Speech at the UN Science and Peace Week Inaugural Conference
Pretoria, 12 November 2019
One of the 2019 Nobel prize winners in economics, Prof Esther Duflo, wrote one of her most famous papers – or maybe just one of MY favourite ones in 2012 in the Journal of Economic literature explaining the bidirectional linkage between women empowerment and economic development.
She defined “women empowerment” as improving the ability of women to access the constituents of development—in particular health, education, earning opportunities, rights, and political participation. In one direction, development alone can play a major role in driving down inequality between men and women; in the other direction, continuing discrimination against women can, as Sen has forcefully argued, hinder development. Empowerment can, in other words, accelerate development.
Policymakers and social scientists have tended to focus on one or the other of these two relationships. Those focusing on the first have argued that gender equality improves when poverty declines. Policymakers should, therefore, focus on creating the conditions for economic growth and prosperity, while seeking, of course, to maintain a level playing field for both genders, but without adopting specific strategies targeted at improving the condition of women. In contrast, many emphasize the second relationship, from empowerment to development.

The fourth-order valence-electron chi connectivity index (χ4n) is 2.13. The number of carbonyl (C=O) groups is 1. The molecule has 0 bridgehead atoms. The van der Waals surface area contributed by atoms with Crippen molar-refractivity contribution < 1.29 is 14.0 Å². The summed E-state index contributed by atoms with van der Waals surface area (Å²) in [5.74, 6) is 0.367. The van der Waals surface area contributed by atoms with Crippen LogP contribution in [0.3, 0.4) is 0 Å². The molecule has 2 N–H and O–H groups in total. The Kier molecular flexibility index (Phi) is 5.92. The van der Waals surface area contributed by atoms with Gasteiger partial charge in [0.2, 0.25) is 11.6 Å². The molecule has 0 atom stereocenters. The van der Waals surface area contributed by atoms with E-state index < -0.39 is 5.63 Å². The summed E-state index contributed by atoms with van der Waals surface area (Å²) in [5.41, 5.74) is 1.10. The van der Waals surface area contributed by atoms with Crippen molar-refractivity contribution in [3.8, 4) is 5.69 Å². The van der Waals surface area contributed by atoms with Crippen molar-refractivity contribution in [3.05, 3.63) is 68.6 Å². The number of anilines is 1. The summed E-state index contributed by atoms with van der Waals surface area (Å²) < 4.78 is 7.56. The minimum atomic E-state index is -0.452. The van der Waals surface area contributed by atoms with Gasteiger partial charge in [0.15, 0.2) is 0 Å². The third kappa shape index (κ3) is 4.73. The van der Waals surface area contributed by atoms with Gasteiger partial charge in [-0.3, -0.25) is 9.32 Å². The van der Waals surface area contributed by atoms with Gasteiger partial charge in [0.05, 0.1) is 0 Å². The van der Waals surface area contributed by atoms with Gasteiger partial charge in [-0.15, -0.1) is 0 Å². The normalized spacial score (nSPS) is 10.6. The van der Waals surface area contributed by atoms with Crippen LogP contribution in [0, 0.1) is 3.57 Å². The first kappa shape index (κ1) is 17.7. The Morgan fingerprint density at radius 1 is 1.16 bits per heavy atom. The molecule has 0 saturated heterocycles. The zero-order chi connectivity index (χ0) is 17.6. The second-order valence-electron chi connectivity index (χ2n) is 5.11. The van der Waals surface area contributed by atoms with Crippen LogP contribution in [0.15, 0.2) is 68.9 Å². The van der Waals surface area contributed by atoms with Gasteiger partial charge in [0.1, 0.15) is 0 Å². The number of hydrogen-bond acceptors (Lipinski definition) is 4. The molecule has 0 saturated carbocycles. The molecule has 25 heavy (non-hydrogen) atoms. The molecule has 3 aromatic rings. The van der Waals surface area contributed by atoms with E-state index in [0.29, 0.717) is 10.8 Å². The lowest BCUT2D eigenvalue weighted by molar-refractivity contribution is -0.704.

The “missing women” concept is widely discussed in the literature. It indicates a shortfall in the number of women relative to the expected number of women in a region or country. It is most often measured through male-to-female sex ratios, and is theorized to be caused by sex-selective abortions, female infanticide, and inadequate healthcare and nutrition for female children.
There is however one more way of looking at this concept. How many women were born relative to how many women were educated and how many enter the labour force.
Statistics from the World Bank’s World Development Indicators.
Population, female (% total) (2018)
Sub-Saharan Africa: 50.1%
South Africa: 50.7%
Primary education % female (2017)
Sub-Saharan Africa: 48.373%